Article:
Einstein and Physics

Paper Title Page
MOAA001 Einstein, Nobel Prize, and Accelerators
  • C. Jarlskog
    CERN, Geneva
  We are celebrating the year of physics thanks to Einstein’s monumental contributions a hundred years ago. Indeed, the current field of accelerator physics is also deeply indebted to him. Why did it take more than a decade and a half for him to be "crowned" in Stockholm by the Nobel Prize? Did he get the Prize for the "wrong" thing? Based on original material from the archives of the Swedish Academy of Sciences, I will discuss how Einstein got the Nobel Prize and will give a short summary of his everlasting impact on the field of accelerator physics.  
WOPB002 Symmetries and Einstein 217
  • M. Kobayashi
    KEK, Ibaraki
  After brief survey of influence of Einstein on current particle physics, fundamental symmetry between particles and antipaticles will be discussed. Existence of antiparticles is an important outcome of special relativity and quantum mechanics and disappearance of antiparticles from the present universe is one of the mysteries in Big Bang cosmology based on the Einstein equation. Remarkable progress has been made recently in the studies on the violation of symmetry between particles and antiparticles with the use of a new type of accelerator. Some of their achievements will be reported.  
WOPB004 The Quest for Dark Matter
  • C. Rubbia
    CERN, Geneva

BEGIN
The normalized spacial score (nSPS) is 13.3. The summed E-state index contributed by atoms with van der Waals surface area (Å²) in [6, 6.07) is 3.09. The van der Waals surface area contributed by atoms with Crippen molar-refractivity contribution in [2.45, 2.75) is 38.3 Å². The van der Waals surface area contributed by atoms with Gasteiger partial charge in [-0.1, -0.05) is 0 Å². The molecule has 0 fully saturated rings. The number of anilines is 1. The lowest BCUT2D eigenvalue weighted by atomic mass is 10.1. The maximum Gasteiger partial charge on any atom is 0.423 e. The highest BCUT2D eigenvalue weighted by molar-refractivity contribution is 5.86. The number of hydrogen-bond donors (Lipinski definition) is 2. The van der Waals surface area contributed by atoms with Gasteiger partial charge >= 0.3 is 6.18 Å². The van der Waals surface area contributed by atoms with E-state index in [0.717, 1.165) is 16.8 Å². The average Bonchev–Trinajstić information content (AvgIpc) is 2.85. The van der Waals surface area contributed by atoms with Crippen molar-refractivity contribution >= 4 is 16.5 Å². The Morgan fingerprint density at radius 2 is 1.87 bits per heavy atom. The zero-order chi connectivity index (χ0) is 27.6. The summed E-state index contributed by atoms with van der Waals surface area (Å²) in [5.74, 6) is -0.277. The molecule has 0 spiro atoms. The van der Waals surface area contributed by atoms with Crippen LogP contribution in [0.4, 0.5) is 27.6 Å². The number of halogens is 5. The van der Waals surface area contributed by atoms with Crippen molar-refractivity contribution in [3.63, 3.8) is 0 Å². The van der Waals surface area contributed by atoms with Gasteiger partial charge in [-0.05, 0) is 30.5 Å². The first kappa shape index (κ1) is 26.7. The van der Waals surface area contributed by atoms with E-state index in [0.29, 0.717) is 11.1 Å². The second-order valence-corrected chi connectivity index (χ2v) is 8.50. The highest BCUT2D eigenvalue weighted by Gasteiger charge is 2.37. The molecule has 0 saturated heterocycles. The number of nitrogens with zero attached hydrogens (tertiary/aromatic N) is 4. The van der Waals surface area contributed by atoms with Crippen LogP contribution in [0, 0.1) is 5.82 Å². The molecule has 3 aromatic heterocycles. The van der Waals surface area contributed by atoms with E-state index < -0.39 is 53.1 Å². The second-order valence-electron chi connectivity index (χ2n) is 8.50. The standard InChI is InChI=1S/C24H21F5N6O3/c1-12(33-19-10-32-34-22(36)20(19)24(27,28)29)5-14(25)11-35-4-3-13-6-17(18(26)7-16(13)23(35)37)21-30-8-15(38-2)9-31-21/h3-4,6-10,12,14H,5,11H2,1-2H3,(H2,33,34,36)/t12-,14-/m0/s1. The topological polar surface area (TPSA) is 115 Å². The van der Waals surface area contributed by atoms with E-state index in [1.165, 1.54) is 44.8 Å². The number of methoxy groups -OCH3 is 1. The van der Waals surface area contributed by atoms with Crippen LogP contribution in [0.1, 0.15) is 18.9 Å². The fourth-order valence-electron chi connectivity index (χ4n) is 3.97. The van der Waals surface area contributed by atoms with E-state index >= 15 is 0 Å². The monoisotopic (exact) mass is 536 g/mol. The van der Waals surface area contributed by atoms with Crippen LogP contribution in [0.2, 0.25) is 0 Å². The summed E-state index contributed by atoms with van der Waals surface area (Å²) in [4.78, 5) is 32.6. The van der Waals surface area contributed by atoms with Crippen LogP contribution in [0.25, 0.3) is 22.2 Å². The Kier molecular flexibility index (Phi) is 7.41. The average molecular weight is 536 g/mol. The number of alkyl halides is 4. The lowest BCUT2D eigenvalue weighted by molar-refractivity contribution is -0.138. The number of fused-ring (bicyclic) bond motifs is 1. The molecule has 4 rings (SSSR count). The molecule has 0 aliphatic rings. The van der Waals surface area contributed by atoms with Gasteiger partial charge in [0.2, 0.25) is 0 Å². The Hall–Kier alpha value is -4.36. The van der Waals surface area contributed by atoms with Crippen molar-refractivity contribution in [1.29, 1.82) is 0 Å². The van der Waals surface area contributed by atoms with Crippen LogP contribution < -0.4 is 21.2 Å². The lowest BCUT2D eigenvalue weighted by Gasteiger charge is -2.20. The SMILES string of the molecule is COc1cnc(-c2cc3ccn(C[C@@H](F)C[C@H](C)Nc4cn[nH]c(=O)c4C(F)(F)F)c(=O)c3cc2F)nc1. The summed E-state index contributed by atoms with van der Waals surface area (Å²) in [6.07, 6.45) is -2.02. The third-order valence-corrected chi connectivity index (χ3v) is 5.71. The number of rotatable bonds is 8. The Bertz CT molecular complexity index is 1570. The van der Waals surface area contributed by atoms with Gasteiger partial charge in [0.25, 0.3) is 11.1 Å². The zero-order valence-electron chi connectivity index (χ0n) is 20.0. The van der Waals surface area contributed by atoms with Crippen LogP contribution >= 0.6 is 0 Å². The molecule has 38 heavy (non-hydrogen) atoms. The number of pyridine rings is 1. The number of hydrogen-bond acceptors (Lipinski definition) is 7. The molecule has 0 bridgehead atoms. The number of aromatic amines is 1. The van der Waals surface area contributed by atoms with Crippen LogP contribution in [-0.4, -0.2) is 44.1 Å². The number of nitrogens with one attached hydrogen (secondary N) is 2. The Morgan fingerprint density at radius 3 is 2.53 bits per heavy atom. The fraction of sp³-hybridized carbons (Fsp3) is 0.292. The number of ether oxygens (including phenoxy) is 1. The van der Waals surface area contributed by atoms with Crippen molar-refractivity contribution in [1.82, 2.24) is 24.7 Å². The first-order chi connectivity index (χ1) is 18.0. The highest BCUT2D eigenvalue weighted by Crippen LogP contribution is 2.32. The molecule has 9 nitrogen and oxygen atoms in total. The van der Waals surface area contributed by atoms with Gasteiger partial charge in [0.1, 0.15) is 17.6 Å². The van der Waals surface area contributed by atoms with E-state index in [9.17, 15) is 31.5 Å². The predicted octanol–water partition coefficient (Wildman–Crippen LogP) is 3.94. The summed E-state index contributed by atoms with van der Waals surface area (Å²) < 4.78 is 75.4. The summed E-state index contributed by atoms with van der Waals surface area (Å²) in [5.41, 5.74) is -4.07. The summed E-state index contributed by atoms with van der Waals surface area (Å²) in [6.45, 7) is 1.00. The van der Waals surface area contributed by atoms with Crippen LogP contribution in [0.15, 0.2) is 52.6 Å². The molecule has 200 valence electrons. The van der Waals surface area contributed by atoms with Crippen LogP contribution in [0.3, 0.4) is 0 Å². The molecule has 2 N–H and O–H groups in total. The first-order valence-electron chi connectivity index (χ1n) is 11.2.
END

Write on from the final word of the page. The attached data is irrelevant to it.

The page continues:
Recent experiments have brought for the first time under a strong experimental basis that the total density of the Universe is Wo = 1.02 ± 0.02. We have for the first time a cosmic agreement, namely matter density WM = 0.27 ± 0.04 and dark energy density WL = 0.73 ± 0.04 add up precisely to Wo ! WM + WL. On the other hand ordinary hadronic matter (quarks and leptons) determined by the Big Bang Nucleo-synthesis (BBN) is also firmly set to WBBN = 0.044 ± 0.004. About 100 years after Einstein’s birth we know experimentally the identity of less than 5% of what the Universe is made of, the remaining > 95% escaping to us completely. An enormous effort is being made at LHC in order to discover SUSY particles. SUSY is an “almost necessity” of elementary particle physics. The fact that such particles may also account for the observed non baryonic dark matter is either a big coincidence or a big hint. If such SUSY particles indeed exist, they must have been produced abundantly at the time of the Big Bang and should be detectable underground as some form of Cold Dark Matter (CDM). Indeed one of the main hopes of SUSY is to become the key to the CDM problem: this cannot be achieved unless some kind of relic neutral particles exists (WIMP). Therefore the a priori chance of detecting SUSY underground at the LNGS first should not be underestimated. We should also remark that SUSY is only one of the many candidates for WIMP: other kinds of massive relic particles may exist, which may have weak-like interaction properties and therefore detectable underground.